The last time Alabama elected a Democrat before Doug Jones was Richard Shelby in 1986. Less than a decade later, he switched to the Republican Party after the GOP captured control of Congress for the first time in 40 years.
Doug Jones’s defeat of Roy Moore in Alabama doesn’t mean much for the national GOP in the 2018 elections. It was not a bellwether election. That said, Republicans have to offer better candidates, or they’ll continue to lose elections they should win.
The GOP must take a firm stand against Steve Bannon. The man has no intention of building a winning coalition. He’s all about offering up toxic candidates who might win primaries with a plurality of votes but lose in the general election. Alabama was the first test for Bannon, and he failed.
For his part, Bannon doesn’t care. He sees it as a win no matter what. Charles Cooke of National Review tweeted, “Bannon’s is a non-falsifiable theory. If he wins, he’s right. If he loses, he’s right. If his guy prevails, his finger was on the pulse; if his guy goes down, he was sabotaged.”
In the wake of Moore’s loss, Trump’s base supporters (who are also Bannon supporters) were blaming Mitch McConnell, #NeverTrump and Shelby, who refused to support Moore. Hardcore Trump supporters like Dinesh D’Souza started floating unsubstantiated conspiracy theories about tampered votes. Everybody received blame except Moore.
None of them bothered to ponder the possibility that Moore lost because of credible accusations made against him that include the sexual assault of a 14-year-old girl when Moore was 32 years old.
Bannon now moves on to Arizona where he will try to get Kelli Ward elected to what will be an open Senate seat due to Sen. Jeff Flake’s retirement at the end of his current term. This is hardly confidence-inspiring.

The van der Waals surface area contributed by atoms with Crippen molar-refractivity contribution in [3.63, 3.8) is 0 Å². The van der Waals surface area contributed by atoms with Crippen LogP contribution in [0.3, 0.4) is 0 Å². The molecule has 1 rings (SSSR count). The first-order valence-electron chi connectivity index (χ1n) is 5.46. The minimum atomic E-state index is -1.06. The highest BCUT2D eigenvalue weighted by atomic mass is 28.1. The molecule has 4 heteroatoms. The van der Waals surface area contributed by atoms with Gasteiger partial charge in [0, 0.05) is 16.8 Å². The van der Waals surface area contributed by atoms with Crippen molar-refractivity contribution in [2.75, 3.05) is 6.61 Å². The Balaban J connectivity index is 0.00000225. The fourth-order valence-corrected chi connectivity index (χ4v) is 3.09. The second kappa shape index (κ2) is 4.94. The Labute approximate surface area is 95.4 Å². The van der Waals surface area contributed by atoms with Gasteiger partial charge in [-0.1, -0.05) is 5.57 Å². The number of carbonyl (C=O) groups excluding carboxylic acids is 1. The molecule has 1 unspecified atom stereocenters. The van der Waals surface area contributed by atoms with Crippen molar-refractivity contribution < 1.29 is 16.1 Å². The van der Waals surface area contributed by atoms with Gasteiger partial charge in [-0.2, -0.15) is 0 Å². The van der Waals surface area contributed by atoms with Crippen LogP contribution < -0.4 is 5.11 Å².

Ward last ran and lost to Sen. John McCain in a 2016 primary race. Ward said John McCain was “directly responsible for the rise of ISIS.” In another moment of absurdity, Ward called on McCain to resign immediately after his cancer diagnosis, angling for Arizona Gov. Doug Ducey to appoint her as a replacement.
Former U.S. Rep. Michael Grimm also enjoys the backing and support of Bannon. Grimm is yet another pernicious candidate. He was convicted on federal tax fraud charges and served seven months in prison.
Republicans ought to concern themselves with the fact that Bannon still has tremendous sway with President Donald Trump. There’s no doubt Bannon pushed Trump to back Moore, and the president did, despite the sexual assault allegations. Trump then directed the Republican National Committee, which had pulled resources from the state, to dive back in and support Moore. As long as Bannon has access to Trump, we can expect Trump to support Bannon-backed candidates.
Republicans have to ask themselves if the long-term damage Bannon does to the party is worth the mere possibility of short-term gains. Despite economic numbers any president would want (high GDP, low unemployment and a soaring stock market), Trump’s average job approval at the conservative website RealClearPolitics sits at an appalling 37 percent.
Republican officeholders should stop waiting until they’re heading out the door to speak up.
If they don’t want their party turned over to the likes of a Steve Bannon, they have to stand up now and tell him and his candidates that they’re not welcome in the GOP – or the party risks being the minority party for a long time.